For an unidentified group, the hacker collective called Anonymous has made the news quite a few times since its inception — both for good and for bad. They’re largely considered the most famous hacktivist group in the world. The New Yorker surmises that they might just be the most powerful non-government hacking group in the world. Just this past Tuesday, for instance, Anonymous shut down hundreds of social media accounts of users linked to the Islamic State. So, exactly how did Anonymous start, where do they come from, and what are they trying to do?
The group, which is composed of a loosely organized international network of hacktivists, has its roots from the online image-based bulletin board 4chan, which started in 2003 and is used by people all over the world. The name "Anonymous" was inspired by the perceived anonymity under which users posted on 4chan. The group’s two symbols — the Guy Fawkes mask that they wear in public and the "man without the head" image — both underscore the group’s inscrutability and lack of any formal leadership. Members of the group calls themselves "hacktivists," a word coined from the combination of hacker and activist. This title emphasizes the group’s desire to use their technological savvy for a specific purpose and cause.
The hacker collective’s first cause to make headlines was a 2008 effort called "Project Chanology." After the Church of Scientology removed a video of Tom Cruise touting the benefits of the religion from the Internet because it portrayed the church in a negative light, Anonymous struck back by posting a video to YouTube called "Message To Scientology." The group said they wanted to uncover how danger an organization Scientology actually was, and how the cult’s removal of the Tom Cruise video violated free speech. Between marches outside of Scientology churches and the videos the group posted, they managed to establish their power and resolve in this first project.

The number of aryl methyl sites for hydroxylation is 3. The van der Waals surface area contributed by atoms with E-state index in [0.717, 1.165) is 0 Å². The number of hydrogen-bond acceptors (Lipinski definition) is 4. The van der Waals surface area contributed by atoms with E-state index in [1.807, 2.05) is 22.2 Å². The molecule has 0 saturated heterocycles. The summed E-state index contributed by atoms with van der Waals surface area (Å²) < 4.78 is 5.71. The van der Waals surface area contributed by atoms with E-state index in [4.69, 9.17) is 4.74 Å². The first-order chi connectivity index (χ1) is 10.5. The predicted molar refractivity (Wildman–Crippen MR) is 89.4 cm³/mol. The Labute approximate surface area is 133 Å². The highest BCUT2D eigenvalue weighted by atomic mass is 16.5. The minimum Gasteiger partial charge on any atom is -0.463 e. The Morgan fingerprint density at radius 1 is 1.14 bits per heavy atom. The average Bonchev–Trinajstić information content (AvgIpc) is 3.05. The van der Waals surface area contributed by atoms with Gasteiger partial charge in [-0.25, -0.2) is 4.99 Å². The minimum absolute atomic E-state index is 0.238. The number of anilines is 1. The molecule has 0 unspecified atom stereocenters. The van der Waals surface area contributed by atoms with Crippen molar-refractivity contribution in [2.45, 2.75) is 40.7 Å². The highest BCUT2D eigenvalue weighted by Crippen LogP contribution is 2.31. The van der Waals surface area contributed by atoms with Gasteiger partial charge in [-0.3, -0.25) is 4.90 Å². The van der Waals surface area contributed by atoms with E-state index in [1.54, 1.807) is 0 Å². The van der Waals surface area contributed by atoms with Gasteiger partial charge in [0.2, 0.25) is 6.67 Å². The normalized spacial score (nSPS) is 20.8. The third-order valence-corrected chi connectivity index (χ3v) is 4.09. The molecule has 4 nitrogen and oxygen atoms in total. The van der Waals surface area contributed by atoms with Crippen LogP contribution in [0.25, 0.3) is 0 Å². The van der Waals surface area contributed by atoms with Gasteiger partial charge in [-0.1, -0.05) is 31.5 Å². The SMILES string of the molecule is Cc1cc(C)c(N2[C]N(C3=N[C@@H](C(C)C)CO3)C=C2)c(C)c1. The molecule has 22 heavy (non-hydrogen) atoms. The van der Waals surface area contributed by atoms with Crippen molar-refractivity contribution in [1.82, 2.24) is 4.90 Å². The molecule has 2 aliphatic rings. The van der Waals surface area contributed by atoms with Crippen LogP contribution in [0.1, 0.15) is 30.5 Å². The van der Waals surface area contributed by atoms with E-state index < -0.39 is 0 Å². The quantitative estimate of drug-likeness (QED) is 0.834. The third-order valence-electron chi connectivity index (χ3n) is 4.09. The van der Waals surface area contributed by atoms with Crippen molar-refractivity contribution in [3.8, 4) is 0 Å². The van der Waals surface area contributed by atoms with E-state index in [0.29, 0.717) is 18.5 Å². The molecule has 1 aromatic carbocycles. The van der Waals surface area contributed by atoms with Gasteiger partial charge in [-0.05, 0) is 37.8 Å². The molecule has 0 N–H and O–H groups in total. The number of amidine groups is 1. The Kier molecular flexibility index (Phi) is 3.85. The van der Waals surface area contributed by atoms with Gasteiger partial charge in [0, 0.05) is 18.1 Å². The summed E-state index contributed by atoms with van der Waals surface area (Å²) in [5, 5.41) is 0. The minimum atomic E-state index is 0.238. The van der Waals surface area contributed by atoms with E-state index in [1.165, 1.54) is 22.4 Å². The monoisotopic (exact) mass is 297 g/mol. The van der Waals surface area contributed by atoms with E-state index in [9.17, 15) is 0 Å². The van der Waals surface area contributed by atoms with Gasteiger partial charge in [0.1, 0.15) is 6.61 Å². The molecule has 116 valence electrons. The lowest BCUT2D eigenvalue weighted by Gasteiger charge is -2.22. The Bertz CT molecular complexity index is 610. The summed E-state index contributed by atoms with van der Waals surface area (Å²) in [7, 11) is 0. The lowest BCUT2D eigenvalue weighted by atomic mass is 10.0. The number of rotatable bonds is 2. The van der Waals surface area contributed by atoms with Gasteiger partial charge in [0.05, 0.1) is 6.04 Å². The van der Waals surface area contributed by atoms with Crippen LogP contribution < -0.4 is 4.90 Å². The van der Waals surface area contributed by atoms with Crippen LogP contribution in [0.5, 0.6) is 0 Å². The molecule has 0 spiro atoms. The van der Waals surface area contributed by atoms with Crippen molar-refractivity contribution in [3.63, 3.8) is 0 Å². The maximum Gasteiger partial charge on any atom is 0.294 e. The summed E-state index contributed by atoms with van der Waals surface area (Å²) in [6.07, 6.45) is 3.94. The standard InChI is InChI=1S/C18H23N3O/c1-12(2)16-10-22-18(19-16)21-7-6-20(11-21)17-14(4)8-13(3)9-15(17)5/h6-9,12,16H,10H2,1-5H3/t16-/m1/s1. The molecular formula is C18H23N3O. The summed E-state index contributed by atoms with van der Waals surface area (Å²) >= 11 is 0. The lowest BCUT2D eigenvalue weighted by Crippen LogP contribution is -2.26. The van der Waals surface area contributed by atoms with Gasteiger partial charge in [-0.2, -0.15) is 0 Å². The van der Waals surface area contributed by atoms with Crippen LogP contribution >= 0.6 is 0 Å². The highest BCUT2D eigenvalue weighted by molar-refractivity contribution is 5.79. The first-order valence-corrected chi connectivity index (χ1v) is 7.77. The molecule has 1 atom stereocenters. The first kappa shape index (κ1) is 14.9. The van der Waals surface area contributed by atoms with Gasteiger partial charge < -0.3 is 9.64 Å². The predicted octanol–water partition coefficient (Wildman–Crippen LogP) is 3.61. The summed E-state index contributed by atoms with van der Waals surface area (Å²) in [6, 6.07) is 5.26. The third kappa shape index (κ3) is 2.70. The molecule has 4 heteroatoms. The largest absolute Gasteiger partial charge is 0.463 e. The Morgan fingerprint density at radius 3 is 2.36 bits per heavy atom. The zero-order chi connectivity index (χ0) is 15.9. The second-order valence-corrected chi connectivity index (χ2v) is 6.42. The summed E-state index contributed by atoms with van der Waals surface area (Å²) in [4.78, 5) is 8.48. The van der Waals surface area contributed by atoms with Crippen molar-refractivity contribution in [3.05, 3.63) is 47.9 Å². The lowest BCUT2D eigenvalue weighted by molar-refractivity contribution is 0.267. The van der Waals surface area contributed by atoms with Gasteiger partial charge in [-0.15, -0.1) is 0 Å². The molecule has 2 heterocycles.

Since then, the hacker collective has been involved in everything from Occupy Wall Street to the shooting of Michael Brown in August. While Anonymous initially was lambasted in the media for cyberattacks on the government and businesses, the group’s reputation has shifted recently. The Washington Times reports that the group is now even being praised for its work, particularly its mission to combat cyber jihadists. The British newspaper The Sun even went so far as to call the collective “the digilantes” for their efforts to retaliate against the terrorist attacks on French satirical newspaper Charlie Hebdo.
Whoever they are, wherever they are, — with their philosophy of activism, hopefully Anonymous continues to use their powers for good, rather than evil.
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